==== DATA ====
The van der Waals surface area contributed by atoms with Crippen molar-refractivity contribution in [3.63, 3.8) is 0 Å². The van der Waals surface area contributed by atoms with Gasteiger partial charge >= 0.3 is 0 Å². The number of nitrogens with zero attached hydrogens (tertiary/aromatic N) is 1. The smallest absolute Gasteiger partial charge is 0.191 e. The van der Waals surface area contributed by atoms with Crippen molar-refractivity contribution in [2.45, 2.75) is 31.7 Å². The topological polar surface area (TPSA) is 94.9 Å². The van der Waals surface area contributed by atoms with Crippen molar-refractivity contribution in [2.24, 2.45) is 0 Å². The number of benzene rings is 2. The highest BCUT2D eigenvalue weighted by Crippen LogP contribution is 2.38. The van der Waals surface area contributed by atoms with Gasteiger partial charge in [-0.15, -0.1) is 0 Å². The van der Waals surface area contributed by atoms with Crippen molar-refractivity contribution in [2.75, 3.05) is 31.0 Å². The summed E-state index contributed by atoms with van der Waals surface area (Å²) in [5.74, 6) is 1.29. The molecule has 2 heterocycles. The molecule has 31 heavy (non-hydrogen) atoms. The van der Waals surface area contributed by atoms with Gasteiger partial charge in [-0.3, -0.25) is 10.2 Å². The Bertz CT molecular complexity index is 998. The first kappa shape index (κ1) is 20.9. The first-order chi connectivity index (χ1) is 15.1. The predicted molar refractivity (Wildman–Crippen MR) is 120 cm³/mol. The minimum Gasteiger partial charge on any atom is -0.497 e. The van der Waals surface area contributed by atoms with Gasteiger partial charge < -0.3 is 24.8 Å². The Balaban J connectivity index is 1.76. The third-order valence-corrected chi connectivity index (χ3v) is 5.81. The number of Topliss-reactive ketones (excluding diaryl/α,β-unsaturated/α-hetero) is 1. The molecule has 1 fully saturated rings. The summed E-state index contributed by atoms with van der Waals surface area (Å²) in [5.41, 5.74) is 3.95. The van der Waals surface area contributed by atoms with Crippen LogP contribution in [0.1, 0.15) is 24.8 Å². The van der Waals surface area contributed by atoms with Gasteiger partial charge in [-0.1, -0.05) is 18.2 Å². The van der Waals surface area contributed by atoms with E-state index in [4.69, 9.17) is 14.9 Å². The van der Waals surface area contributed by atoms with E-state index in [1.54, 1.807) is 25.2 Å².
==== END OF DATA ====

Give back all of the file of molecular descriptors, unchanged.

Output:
The van der Waals surface area contributed by atoms with Crippen molar-refractivity contribution in [3.63, 3.8) is 0 Å². The van der Waals surface area contributed by atoms with Gasteiger partial charge >= 0.3 is 0 Å². The number of nitrogens with zero attached hydrogens (tertiary/aromatic N) is 1. The smallest absolute Gasteiger partial charge is 0.191 e. The van der Waals surface area contributed by atoms with Crippen molar-refractivity contribution in [2.45, 2.75) is 31.7 Å². The topological polar surface area (TPSA) is 94.9 Å². The van der Waals surface area contributed by atoms with Crippen molar-refractivity contribution in [2.24, 2.45) is 0 Å². The number of benzene rings is 2. The highest BCUT2D eigenvalue weighted by Crippen LogP contribution is 2.38. The van der Waals surface area contributed by atoms with Gasteiger partial charge in [-0.15, -0.1) is 0 Å². The van der Waals surface area contributed by atoms with Crippen molar-refractivity contribution in [2.75, 3.05) is 31.0 Å². The summed E-state index contributed by atoms with van der Waals surface area (Å²) in [5.74, 6) is 1.29. The molecule has 2 heterocycles. The molecule has 31 heavy (non-hydrogen) atoms. The van der Waals surface area contributed by atoms with Gasteiger partial charge in [-0.3, -0.25) is 10.2 Å². The Bertz CT molecular complexity index is 998. The first kappa shape index (κ1) is 20.9. The first-order chi connectivity index (χ1) is 15.1. The predicted molar refractivity (Wildman–Crippen MR) is 120 cm³/mol. The minimum Gasteiger partial charge on any atom is -0.497 e. The van der Waals surface area contributed by atoms with Gasteiger partial charge < -0.3 is 24.8 Å². The Balaban J connectivity index is 1.76. The third-order valence-corrected chi connectivity index (χ3v) is 5.81. The number of Topliss-reactive ketones (excluding diaryl/α,β-unsaturated/α-hetero) is 1. The molecule has 1 fully saturated rings. The summed E-state index contributed by atoms with van der Waals surface area (Å²) in [5.41, 5.74) is 3.95. The van der Waals surface area contributed by atoms with Crippen LogP contribution in [0.1, 0.15) is 24.8 Å². The van der Waals surface area contributed by atoms with Gasteiger partial charge in [-0.1, -0.05) is 18.2 Å². The van der Waals surface area contributed by atoms with E-state index in [4.69, 9.17) is 14.9 Å². The van der Waals surface area contributed by atoms with E-state index in [1.54, 1.807) is 25.2 Å².